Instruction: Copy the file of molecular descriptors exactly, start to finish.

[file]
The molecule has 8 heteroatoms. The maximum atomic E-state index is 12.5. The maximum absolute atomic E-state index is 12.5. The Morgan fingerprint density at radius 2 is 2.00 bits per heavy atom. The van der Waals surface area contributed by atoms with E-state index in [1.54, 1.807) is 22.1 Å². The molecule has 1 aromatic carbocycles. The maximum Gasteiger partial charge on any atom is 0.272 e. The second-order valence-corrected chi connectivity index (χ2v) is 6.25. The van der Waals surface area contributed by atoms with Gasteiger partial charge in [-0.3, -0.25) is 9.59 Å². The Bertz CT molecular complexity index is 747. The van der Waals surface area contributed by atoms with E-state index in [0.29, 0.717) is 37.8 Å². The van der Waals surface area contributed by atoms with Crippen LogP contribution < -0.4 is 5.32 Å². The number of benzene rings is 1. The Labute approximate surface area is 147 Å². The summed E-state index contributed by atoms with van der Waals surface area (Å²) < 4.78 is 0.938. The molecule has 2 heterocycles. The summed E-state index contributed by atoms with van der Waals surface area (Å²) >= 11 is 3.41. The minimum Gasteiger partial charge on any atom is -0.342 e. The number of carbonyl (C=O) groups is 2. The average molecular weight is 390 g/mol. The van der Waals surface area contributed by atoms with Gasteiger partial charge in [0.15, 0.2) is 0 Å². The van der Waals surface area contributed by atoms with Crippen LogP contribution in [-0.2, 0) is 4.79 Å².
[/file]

The molecule has 8 heteroatoms. The maximum atomic E-state index is 12.5. The maximum absolute atomic E-state index is 12.5. The Morgan fingerprint density at radius 2 is 2.00 bits per heavy atom. The van der Waals surface area contributed by atoms with E-state index in [1.54, 1.807) is 22.1 Å². The molecule has 1 aromatic carbocycles. The maximum Gasteiger partial charge on any atom is 0.272 e. The second-order valence-corrected chi connectivity index (χ2v) is 6.25. The van der Waals surface area contributed by atoms with Gasteiger partial charge in [-0.3, -0.25) is 9.59 Å². The Bertz CT molecular complexity index is 747. The van der Waals surface area contributed by atoms with E-state index in [0.29, 0.717) is 37.8 Å². The van der Waals surface area contributed by atoms with Crippen LogP contribution < -0.4 is 5.32 Å². The number of benzene rings is 1. The Labute approximate surface area is 147 Å². The summed E-state index contributed by atoms with van der Waals surface area (Å²) < 4.78 is 0.938. The molecule has 2 heterocycles. The summed E-state index contributed by atoms with van der Waals surface area (Å²) >= 11 is 3.41. The minimum Gasteiger partial charge on any atom is -0.342 e. The number of carbonyl (C=O) groups is 2. The average molecular weight is 390 g/mol. The van der Waals surface area contributed by atoms with Gasteiger partial charge in [0.15, 0.2) is 0 Å². The van der Waals surface area contributed by atoms with Crippen LogP contribution in [-0.2, 0) is 4.79 Å².